In addition to the increased risk for heart and lung disease, smoking also effects fertility in both men and women. Even if you don’t smoke, but your partner does, exposure to 2nd hand smoke has the same health risks as if you did smoke.
Effects on Eggs:
- The chemicals in cigarette smoke (nicotine, cyanide and carbon monoxide) speed up the loss rate of eggs in a woman. In other words, a woman who smokes loses her eggs at a faster rate than a non-smoker. A woman is born with a fixed number of eggs, and these eggs can’t regenerate, so menopause occurs 1-4 years sooner in women who smoke than non-smokers.
- These chemicals also cause a woman’s eggs to be more prone to genetic abnormalities.
Effects on Sperm:
- Men who smoke can have lower sperm quality as seen by lower numbers of sperm (counts), lower swimming ability (motility) and higher numbers of abnormally shaped sperm (morphology).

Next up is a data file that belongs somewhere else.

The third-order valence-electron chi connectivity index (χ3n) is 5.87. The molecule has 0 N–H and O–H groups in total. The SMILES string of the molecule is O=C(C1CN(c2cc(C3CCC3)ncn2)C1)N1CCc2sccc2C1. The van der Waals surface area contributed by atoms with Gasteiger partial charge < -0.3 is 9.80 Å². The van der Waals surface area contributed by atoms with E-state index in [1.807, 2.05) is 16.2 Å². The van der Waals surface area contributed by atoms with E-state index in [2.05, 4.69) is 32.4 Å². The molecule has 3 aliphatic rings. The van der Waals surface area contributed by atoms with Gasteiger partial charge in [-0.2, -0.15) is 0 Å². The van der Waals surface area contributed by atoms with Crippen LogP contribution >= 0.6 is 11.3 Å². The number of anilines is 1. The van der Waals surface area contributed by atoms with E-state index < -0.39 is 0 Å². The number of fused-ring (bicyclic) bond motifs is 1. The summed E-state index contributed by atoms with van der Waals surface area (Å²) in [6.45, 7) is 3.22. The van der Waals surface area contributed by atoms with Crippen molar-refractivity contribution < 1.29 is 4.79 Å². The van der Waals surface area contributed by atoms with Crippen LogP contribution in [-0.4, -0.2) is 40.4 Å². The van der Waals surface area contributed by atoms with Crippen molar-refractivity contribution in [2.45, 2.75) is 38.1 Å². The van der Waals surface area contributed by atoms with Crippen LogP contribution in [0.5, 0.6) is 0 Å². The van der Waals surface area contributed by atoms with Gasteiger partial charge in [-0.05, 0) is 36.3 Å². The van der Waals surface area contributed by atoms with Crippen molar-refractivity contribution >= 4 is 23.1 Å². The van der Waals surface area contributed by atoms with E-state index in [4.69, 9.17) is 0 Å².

- Smoking may also decrease the sperm’s ability to fertilize eggs.
Effects on ability to conceive (become pregnant):
- Women who smoke do not conceive as efficiently as nonsmokers. Infertility rates in both men and women smokers are about twice the rate of infertility found in nonsmokers.
- Even fertility treatments such as IVF may not be able to fully overcome smoking’s effects on fertility. Women smokers need more ovary-stimulating medications during IVF, still have fewer eggs at retrieval, and have 30% lower pregnancy rates compared with IVF patients who do not smoke.
- Because smoking damages the genetic material in eggs and sperm, miscarriage and birth-defect rates in babies are higher among people who smoke.
- Smokeless tobacco also leads to increased miscarriage rates.
Studies have shown that women who quit smoking 2-3 months prior to a treatment cycle wil increase their chances of success. While quitting can be very difficult, there is help through support groups and your health care provider. Below are some free resources to get you started on the path to quitting and increasing your chances of becoming pregnant.